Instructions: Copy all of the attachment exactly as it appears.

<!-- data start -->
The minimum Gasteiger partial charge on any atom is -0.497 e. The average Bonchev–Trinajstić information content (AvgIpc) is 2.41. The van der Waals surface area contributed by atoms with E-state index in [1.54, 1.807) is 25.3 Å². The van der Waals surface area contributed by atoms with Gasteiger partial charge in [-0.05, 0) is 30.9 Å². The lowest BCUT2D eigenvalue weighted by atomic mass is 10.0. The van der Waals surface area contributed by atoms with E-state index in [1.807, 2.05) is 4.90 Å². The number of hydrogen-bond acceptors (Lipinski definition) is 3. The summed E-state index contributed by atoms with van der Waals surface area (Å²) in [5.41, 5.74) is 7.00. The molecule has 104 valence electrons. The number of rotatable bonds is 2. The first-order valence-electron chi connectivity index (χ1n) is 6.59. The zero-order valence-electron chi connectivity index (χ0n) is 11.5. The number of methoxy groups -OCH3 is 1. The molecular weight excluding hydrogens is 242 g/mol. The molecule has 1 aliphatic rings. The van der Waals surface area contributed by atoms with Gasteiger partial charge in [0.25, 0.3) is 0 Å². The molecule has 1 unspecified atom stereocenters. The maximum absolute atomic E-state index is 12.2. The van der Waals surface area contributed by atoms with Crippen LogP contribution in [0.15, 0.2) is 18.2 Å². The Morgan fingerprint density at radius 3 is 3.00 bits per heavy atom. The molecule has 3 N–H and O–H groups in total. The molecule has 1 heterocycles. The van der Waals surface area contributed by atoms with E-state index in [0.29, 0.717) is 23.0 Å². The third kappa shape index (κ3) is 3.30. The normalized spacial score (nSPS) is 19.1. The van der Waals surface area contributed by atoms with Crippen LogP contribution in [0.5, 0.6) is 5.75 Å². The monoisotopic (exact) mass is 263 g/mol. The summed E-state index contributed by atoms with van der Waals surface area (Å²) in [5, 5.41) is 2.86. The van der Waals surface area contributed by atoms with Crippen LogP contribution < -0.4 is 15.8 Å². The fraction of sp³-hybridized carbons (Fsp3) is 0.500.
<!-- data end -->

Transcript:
The minimum Gasteiger partial charge on any atom is -0.497 e. The average Bonchev–Trinajstić information content (AvgIpc) is 2.41. The van der Waals surface area contributed by atoms with E-state index in [1.54, 1.807) is 25.3 Å². The van der Waals surface area contributed by atoms with Gasteiger partial charge in [-0.05, 0) is 30.9 Å². The lowest BCUT2D eigenvalue weighted by atomic mass is 10.0. The van der Waals surface area contributed by atoms with E-state index in [1.807, 2.05) is 4.90 Å². The number of hydrogen-bond acceptors (Lipinski definition) is 3. The summed E-state index contributed by atoms with van der Waals surface area (Å²) in [5.41, 5.74) is 7.00. The molecule has 104 valence electrons. The number of rotatable bonds is 2. The first-order valence-electron chi connectivity index (χ1n) is 6.59. The zero-order valence-electron chi connectivity index (χ0n) is 11.5. The number of methoxy groups -OCH3 is 1. The molecular weight excluding hydrogens is 242 g/mol. The molecule has 1 aliphatic rings. The van der Waals surface area contributed by atoms with Gasteiger partial charge in [0.25, 0.3) is 0 Å². The molecule has 1 unspecified atom stereocenters. The maximum absolute atomic E-state index is 12.2. The van der Waals surface area contributed by atoms with Crippen LogP contribution in [0.15, 0.2) is 18.2 Å². The Morgan fingerprint density at radius 3 is 3.00 bits per heavy atom. The molecule has 3 N–H and O–H groups in total. The molecule has 1 heterocycles. The van der Waals surface area contributed by atoms with E-state index in [0.29, 0.717) is 23.0 Å². The third kappa shape index (κ3) is 3.30. The normalized spacial score (nSPS) is 19.1. The van der Waals surface area contributed by atoms with Crippen LogP contribution in [0.5, 0.6) is 5.75 Å². The monoisotopic (exact) mass is 263 g/mol. The summed E-state index contributed by atoms with van der Waals surface area (Å²) in [5, 5.41) is 2.86. The van der Waals surface area contributed by atoms with Crippen LogP contribution < -0.4 is 15.8 Å². The fraction of sp³-hybridized carbons (Fsp3) is 0.500.